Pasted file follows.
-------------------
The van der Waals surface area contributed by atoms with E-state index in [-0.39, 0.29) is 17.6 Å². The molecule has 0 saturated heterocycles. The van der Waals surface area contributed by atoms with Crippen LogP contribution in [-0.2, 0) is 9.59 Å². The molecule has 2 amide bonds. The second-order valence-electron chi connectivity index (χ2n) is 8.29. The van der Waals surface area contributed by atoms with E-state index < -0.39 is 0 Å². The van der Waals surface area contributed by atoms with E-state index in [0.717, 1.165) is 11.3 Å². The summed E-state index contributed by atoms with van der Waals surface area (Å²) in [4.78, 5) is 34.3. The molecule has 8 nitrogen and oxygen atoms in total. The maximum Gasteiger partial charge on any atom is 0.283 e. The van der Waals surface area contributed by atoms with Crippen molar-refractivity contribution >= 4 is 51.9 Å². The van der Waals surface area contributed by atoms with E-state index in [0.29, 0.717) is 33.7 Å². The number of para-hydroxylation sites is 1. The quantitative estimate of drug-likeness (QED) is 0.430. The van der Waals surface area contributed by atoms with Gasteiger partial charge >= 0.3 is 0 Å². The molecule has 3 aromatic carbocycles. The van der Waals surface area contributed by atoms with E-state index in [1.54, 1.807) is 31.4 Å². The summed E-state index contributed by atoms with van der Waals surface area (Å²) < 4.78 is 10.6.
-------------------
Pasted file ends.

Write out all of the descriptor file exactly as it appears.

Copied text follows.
The van der Waals surface area contributed by atoms with E-state index in [-0.39, 0.29) is 17.6 Å². The molecule has 0 saturated heterocycles. The van der Waals surface area contributed by atoms with Crippen LogP contribution in [-0.2, 0) is 9.59 Å². The molecule has 2 amide bonds. The second-order valence-electron chi connectivity index (χ2n) is 8.29. The van der Waals surface area contributed by atoms with E-state index < -0.39 is 0 Å². The van der Waals surface area contributed by atoms with E-state index in [0.717, 1.165) is 11.3 Å². The summed E-state index contributed by atoms with van der Waals surface area (Å²) in [4.78, 5) is 34.3. The molecule has 8 nitrogen and oxygen atoms in total. The maximum Gasteiger partial charge on any atom is 0.283 e. The van der Waals surface area contributed by atoms with Crippen molar-refractivity contribution >= 4 is 51.9 Å². The van der Waals surface area contributed by atoms with E-state index in [0.29, 0.717) is 33.7 Å². The number of para-hydroxylation sites is 1. The quantitative estimate of drug-likeness (QED) is 0.430. The van der Waals surface area contributed by atoms with Gasteiger partial charge >= 0.3 is 0 Å². The molecule has 3 aromatic carbocycles. The van der Waals surface area contributed by atoms with E-state index in [1.54, 1.807) is 31.4 Å². The summed E-state index contributed by atoms with van der Waals surface area (Å²) < 4.78 is 10.6.